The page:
Sonic the Hedgehog #0
Written by Michael Gallagher
Penciller: Scott Shaw!
Inker: Jorge Pacheco
Letterer: Dan Nakrosis
Colorist: Barry Grossman
Editor: Daryl Edelman
Published by Archie Comics
Imagine a time, 1993. Super heroes ran the comics with their magnificent, pumped up anatomy, the SEGA genesis battled the NES with its “blast processing”, and Michael Gallagher was contacted by Daryl Edelman to write a sonic comic for Archie. As was described to him by Edelman, Sonic is a wisecracking blue hedgehog who battles Dr. Ivo Robotnik, which is evident on the cover of the premier Issue #0. This cover is of a lower quality compared to the art inside this issue, but has the charm of a brand new series. Robotnik’s eyes are white on the cover and the page 1 full-page art, introducing the cast. All of the character art definitely reminds readers of SEGA concept art for the Sonic the Hedgehog series. Every animal easily fits into the series, and the badniks leave a familiar taste in the brain. This issue is split into a two-part story that serves as an introduction called “Don’t Cry For Me, Mobius!” and another two-part story titled “Oh No—Robo! No Mo’ Mobo!”, acting as backstory for the comic series. This would later take the mold of two small, one part stories and one large, two-parter that a specific book would be marketed for.
“Don’t Cry For Me, Mobius!” opens with Robotnik chasing down Sonic with a hedgehog-stopping formula called “Mega-Muck”, which could very well be a reference to the Chemical Plant Zone’s Mega Mack from Sonic 2. All this time, our Blue Blur is taunting the egg-shaped man, like saying the famous line that all’s fair in love and war, and adds “and this ain’t love!” Ivo loses it while Sonic says he loves driving him insane. This immediately sets the tone for the comic as not very serious, as a Caterkiller badnik cuts him off, taking offense to being called a roadblock instead of its name. Robotnik takes a shot at Sonic and misses, splattering his badnik as the Blue Blur dodges. The art in this story is light and full of motion, using many lines to denote various speeds of motion and swinging, such as Sonic pulling an act straight out of Tarzan to enter Knothole village, as well as the famous circular running feet from the Sonic series. Knothole, which threatens to be flooded, horribly devoid of live and other people, which sets the overall tone of survival for all non-Robotnik characters. The leak is found above ground as a grove of willows weeping from pollution. The team of Sonic, Miles “Tails” Prower, Antoine D’Coolette, Rotor, and Princess Sally are all drawn as if they were playable in a Sonic game, as it closely resembles the Sonic 1 box art. Robotnik shows up as a large love letter to SEGA fans, his eggmobile being outfitted with the checker-board pattern wrecking ball. Sonic, of course, pulls out a ring to boost his power and saves the day. The visual of the dreaded wrecking ball crumpling Robotnik and his ride is wonderfully drawn, and the man-egg’s facial reaction to these events is priceless. The scene closes with the team planting some saplings, while Rotor buries Antoine, thinking that they were to bury saps instead. This leaves a brighter side of environmentalist mentality through planting new trees, which is rendered even more obvious that they need a place to live.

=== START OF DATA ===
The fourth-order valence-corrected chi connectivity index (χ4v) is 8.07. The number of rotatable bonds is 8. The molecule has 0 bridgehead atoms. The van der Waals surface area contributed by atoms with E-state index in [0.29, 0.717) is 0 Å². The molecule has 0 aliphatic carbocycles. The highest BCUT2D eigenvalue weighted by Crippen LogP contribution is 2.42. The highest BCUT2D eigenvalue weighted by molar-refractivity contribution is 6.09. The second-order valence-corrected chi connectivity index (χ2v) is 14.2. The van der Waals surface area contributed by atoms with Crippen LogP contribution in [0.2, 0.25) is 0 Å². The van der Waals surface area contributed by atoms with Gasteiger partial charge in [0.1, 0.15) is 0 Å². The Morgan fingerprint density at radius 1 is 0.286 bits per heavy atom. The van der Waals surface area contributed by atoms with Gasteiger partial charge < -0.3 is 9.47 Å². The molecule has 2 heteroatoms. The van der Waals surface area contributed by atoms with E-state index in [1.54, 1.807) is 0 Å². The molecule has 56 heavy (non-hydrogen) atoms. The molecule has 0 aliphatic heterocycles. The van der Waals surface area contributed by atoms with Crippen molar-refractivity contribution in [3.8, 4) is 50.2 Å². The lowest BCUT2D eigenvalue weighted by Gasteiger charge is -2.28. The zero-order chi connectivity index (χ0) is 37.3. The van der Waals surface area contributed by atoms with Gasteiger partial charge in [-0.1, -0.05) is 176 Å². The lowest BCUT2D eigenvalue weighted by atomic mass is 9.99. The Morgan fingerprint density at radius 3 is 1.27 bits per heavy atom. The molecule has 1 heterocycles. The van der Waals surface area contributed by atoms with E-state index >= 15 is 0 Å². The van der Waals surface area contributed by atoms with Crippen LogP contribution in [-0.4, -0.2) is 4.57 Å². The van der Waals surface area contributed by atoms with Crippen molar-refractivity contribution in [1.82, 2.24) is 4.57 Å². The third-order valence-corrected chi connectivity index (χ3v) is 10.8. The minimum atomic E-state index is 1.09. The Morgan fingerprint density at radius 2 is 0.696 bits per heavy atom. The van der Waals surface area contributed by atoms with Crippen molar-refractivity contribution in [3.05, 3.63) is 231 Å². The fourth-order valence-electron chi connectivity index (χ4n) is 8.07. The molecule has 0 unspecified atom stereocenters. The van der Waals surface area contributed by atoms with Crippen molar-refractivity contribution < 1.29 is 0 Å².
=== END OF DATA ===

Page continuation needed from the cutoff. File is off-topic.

The second story, “Oh No—Robo! No Mo’ Mobo!” serves as a backstory to why Sonic is all wrapped up in Princess Sally’s fight against Robotnik. Simply enough, Sonic is testing out new shoes invented by his uncle Charles, and an order comes in for a stack of 200 chili dogs. The image that stands out the most is when Sonic stops, spraying dirt into his dog, Muttski. While Uncle Chuck is incredibly patient with his expression, Muttski is less enthusiastic, who turns away and appearing to growl. We learn that Charles is kidnapped and Sonic is against Robotnik purely for revenge at first. It adds character depth the Genesis games could not. In the Archie Sonic universe, a character is considered roboticized when their free will is totally removed, and is shown through a hypnotized swirl in the eyes accompanied with the bubbles around the eyes, much like if a far-too-bright flash camera went off.
Overall, an impressive first entry into the Sonic universe. Even though the art hasn’t aged well, it retains the quirky charm that the original SEGA Genesis games did. With the visuals straight off of the SEGA box art and a playful, tongue-in-cheek dialogue, Sonic #0 sets a fun, breezy bar for years to come.